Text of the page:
A report released Monday from the FCC’s inspector general found that FCC Chairman Ajit Pai didn’t show any favoritism toward Sinclair Broadcast Group when the broadcast giant tried to acquire Tribune Media for $3.9 billion.
The Office of the Inspector General decided to investigate the matter last November after some U.S. congressmen requested the agency take a look as to whether Pai had taken actions to improperly benefit Sinclair.
In its report OIG said that after a comprehensive investigation that included review of emails, phone records, and visitor logs, as well as interviews with the Chief of Staff and Pai, “We found no evidence, nor even the suggestion of impropriety, unscrupulous behavior, favoritism towards Sinclair, or lack of impartiality related to the proposed Sinclair-Tribune Merger.”
Notably, the deal was terminated Aug. 9, after the FCC in July voted unanimously to refer the matter to an administrative law judge to review certain proposed station divestitures that Pai expressed “serious concerns” over.
“The evidence we’ve received suggests that certain station divestitures that have been proposed to the FCC would allow Sinclair to control those stations in practice, even if not in name, in violation of the law,” Pai said in a statement at the time.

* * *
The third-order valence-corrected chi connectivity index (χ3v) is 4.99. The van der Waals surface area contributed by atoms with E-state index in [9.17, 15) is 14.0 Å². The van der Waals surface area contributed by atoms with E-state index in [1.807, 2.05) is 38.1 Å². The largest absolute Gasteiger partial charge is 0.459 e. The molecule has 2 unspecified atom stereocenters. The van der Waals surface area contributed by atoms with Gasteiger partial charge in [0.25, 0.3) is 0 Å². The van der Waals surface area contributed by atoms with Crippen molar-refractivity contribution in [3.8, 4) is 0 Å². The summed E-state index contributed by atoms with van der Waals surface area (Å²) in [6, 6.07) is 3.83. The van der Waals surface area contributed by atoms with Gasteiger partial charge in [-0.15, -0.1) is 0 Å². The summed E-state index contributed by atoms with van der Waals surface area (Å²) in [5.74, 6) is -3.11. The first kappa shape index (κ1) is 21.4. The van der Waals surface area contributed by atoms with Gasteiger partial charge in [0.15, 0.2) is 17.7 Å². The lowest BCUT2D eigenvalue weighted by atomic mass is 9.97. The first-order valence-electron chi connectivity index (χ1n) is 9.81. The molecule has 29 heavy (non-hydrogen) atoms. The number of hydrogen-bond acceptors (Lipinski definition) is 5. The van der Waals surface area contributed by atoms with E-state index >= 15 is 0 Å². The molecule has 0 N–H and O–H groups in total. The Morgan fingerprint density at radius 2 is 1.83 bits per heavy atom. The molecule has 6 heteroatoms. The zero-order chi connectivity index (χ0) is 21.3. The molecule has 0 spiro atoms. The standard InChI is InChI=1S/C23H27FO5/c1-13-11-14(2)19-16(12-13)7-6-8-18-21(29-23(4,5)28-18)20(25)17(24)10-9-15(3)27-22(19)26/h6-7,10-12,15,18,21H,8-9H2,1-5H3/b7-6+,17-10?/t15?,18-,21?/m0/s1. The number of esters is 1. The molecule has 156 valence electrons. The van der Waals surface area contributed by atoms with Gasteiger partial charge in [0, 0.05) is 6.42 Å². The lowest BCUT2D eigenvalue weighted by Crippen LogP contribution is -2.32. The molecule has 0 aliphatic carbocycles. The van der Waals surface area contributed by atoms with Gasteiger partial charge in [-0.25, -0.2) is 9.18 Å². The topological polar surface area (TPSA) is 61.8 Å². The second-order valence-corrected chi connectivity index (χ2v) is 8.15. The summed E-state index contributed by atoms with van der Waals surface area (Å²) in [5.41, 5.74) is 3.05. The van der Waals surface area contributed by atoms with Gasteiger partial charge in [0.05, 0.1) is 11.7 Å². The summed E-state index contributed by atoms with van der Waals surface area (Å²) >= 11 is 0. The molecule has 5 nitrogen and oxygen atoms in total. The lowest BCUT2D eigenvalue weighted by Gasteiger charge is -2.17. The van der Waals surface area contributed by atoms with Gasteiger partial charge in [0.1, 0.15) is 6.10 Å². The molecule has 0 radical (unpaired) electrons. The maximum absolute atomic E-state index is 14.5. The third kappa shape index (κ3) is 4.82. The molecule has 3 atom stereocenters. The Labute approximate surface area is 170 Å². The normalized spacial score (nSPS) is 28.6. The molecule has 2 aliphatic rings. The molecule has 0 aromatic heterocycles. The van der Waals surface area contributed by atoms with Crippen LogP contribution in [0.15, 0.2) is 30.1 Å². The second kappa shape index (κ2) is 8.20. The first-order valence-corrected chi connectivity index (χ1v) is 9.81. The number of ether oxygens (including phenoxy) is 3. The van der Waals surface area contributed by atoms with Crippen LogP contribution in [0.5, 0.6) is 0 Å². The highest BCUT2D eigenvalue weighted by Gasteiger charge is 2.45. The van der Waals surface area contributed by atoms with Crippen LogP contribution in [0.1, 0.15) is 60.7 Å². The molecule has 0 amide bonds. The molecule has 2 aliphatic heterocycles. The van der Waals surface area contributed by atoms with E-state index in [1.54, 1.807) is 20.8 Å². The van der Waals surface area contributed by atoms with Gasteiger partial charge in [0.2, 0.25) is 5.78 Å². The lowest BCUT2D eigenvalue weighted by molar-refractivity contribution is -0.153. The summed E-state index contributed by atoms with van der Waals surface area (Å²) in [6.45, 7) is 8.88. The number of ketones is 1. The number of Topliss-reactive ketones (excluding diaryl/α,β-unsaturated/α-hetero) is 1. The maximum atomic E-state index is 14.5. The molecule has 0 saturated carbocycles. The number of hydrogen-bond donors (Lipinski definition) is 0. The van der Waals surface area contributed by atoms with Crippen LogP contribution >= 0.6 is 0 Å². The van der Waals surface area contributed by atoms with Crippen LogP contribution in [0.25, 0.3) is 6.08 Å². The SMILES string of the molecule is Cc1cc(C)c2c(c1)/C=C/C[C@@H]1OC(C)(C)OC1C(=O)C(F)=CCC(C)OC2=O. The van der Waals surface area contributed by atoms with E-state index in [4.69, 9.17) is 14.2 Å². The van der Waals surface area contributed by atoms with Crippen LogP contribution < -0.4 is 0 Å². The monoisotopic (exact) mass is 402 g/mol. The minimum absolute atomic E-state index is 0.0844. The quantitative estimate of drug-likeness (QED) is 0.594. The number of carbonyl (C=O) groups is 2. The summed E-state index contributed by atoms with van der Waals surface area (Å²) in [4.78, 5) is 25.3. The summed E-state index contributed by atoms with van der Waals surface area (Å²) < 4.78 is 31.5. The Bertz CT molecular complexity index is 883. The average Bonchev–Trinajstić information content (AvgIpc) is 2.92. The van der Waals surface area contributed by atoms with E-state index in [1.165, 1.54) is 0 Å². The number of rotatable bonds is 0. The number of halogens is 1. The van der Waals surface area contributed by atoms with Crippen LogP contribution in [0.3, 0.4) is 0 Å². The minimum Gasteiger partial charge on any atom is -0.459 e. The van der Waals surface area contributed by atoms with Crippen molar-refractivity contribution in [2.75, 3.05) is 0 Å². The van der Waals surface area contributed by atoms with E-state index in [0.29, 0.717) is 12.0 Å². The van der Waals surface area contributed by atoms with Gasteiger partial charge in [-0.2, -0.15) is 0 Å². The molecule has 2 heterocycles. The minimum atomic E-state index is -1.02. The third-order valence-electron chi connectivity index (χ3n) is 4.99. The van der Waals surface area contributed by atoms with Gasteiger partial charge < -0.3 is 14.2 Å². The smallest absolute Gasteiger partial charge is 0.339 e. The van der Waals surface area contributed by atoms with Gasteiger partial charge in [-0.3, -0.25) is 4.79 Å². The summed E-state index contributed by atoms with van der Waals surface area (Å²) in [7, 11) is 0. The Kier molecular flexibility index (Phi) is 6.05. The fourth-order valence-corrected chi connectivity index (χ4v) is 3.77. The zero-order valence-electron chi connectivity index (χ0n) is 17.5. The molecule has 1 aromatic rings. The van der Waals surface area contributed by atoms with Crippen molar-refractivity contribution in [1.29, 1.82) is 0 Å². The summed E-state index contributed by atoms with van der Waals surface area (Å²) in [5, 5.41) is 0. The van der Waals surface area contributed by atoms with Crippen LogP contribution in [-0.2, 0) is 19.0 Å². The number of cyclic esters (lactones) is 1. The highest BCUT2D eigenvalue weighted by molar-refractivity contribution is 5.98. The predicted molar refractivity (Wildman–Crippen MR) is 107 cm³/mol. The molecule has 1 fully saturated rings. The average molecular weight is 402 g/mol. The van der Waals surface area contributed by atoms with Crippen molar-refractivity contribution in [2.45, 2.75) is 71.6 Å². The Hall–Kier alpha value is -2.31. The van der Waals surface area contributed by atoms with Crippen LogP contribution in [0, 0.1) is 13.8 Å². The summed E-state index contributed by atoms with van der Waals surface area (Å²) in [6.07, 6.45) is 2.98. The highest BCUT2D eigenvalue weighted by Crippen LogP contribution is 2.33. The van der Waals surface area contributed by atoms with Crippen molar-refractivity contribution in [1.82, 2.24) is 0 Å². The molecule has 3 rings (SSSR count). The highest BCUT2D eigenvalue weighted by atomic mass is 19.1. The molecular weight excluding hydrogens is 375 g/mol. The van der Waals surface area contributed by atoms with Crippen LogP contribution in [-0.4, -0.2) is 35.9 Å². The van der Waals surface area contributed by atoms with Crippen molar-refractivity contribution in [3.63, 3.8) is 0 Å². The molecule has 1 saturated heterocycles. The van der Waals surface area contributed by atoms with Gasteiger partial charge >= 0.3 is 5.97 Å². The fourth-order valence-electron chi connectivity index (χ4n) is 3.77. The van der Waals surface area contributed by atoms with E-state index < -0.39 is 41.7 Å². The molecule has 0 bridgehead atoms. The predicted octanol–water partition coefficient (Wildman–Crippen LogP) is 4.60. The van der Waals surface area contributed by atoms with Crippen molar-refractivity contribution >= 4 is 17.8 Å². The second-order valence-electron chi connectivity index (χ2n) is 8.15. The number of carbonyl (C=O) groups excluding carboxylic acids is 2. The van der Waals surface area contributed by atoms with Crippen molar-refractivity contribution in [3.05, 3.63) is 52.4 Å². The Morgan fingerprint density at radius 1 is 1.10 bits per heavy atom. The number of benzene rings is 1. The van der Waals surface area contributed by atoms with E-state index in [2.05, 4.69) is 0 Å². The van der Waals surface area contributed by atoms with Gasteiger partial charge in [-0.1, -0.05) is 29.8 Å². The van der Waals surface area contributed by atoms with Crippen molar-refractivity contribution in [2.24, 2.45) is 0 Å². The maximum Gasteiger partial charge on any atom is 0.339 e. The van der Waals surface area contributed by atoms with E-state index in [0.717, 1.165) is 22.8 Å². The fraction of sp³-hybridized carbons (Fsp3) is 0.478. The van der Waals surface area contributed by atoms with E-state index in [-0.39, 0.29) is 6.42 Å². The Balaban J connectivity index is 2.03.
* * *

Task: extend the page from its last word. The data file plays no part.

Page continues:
While critics pointed to Pai’s involvement in the reinstatement of the UHF discount – a move that would have enabled Sinclair to remain within the national audience reach cap – OIG did not find the Chairman’s actions were improper.
“To the contrary, actions taken by Chairman Pai in the rulemakings identified in the letters from Congress are, as he stated in his interview, consistent with his long-held, and publicly espoused, policy beliefs,” the report said.
Pai himself released a statement Monday, saying he was pleased with the OIG’s conclusion.
“I have called on the FCC for many years to update its outdated media ownership regulations to match the realities of the modern marketplace. As I said when this investigation was first announced, the suggestion that I favored any one company was absurd,” Pai said.